Tag Archives: football

‘Ultras despite being women’

What is the position of women in the groups of football fans in Italy called the ultras? Newspaper reports of ultra activities emphasise the men and the systems of power, exchange and violence they manage. But women belong to the groups too, often from a very early age. Can they accede to positions of responsibility, issue orders, organise the rituals of fandom on and off the pitch or do they play a subordinate role at every point? Can they have anything that corresponds to a career in such groups? Ilaria Pitti interviewed the women at the core of one group (in Serie A but not specified) to track their perspective on their lives. Her report, ‘Being women in a male preserve: an ethnography of female football ultras‘ (Journal of Gender Studies, Volume 28, 2019, 3) considers the options which women themselves see as available and acceptable.


Cultura, caffè, calcio: the Monash Prato experience

Luke Bancroft   Monash University

Bancroft photo

La curva Fiesole, 2 December 2012

A colleague of mine once told me that I was the odd one out.  It was early one evening, about mid-way through my first semester of tutoring, and I was having a bit of a vent because my students weren’t as engaged as I had hoped they would be.  ‘Remember’, she said, ‘you can’t expect them to be as interested in it as you are…it’s what you do.’  It made perfect sense to me then, and ever since I have tried to be mindful of the fact that a good teacher/tutor/mentor/whatever must always consider the complexities of keeping their students engaged.  Surely having a happy and interested student is half the battle…right?  Whilst this may be a strange place to start a post on five weeks spent assisting forty-five students explore the Renaissance in Tuscany, there was definitely a lesson in those words that resonated.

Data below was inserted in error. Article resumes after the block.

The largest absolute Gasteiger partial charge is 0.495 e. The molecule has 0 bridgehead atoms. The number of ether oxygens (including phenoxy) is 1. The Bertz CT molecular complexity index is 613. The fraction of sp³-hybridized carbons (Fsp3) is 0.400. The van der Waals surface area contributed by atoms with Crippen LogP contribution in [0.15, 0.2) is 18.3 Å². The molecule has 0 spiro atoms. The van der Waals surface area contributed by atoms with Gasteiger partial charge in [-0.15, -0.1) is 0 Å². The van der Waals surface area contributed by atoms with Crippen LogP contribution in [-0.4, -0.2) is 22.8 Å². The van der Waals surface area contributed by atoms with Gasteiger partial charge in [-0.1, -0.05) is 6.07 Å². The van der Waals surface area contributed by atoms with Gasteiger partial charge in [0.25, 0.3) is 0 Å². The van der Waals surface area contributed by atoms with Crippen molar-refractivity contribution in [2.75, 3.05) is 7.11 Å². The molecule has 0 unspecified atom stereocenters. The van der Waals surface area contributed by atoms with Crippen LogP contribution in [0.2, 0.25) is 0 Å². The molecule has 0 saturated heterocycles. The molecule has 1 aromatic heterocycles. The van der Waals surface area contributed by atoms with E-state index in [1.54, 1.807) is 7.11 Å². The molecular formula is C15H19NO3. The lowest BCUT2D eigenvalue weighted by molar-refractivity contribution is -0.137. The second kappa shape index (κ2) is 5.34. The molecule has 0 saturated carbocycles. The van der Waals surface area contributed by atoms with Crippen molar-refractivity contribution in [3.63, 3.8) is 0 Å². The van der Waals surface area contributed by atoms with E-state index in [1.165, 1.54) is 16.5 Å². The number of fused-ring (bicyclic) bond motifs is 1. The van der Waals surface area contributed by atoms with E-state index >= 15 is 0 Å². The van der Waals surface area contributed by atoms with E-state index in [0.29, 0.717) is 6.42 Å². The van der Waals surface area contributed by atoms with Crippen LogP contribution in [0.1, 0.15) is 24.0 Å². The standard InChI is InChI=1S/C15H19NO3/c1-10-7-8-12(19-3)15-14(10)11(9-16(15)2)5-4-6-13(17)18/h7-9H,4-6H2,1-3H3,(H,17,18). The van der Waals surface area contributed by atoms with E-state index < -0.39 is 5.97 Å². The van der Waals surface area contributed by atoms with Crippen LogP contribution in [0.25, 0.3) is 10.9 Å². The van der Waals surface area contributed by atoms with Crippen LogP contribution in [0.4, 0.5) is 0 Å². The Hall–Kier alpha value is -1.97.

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Remembering Gianni Brera

The twentieth anniversary of the death in a road accident of Gianni Brera – gioânnbrerafucarlo, as he sometimes signed himself – was commemorated today by the newspaper for which he worked for the last ten years of his life, La Repubblica. Born ‘a legitimate son of the river Po’ in San Zenone al Po (Pavia) on 8 September 1919, he had a very successful career as a sports journalist (he was appointed editor of the Gazzetta dello Sport aged 30), using his literary skill, creativity and knowledge to become Italy’s most famous exponent of the art. His first books were on cycling (published at the time of the rivalry between Coppi and Bartali) and athletics, but thereafter he dedicated himself to football where he became as well-known as the players on whom he wrote his countless columns.

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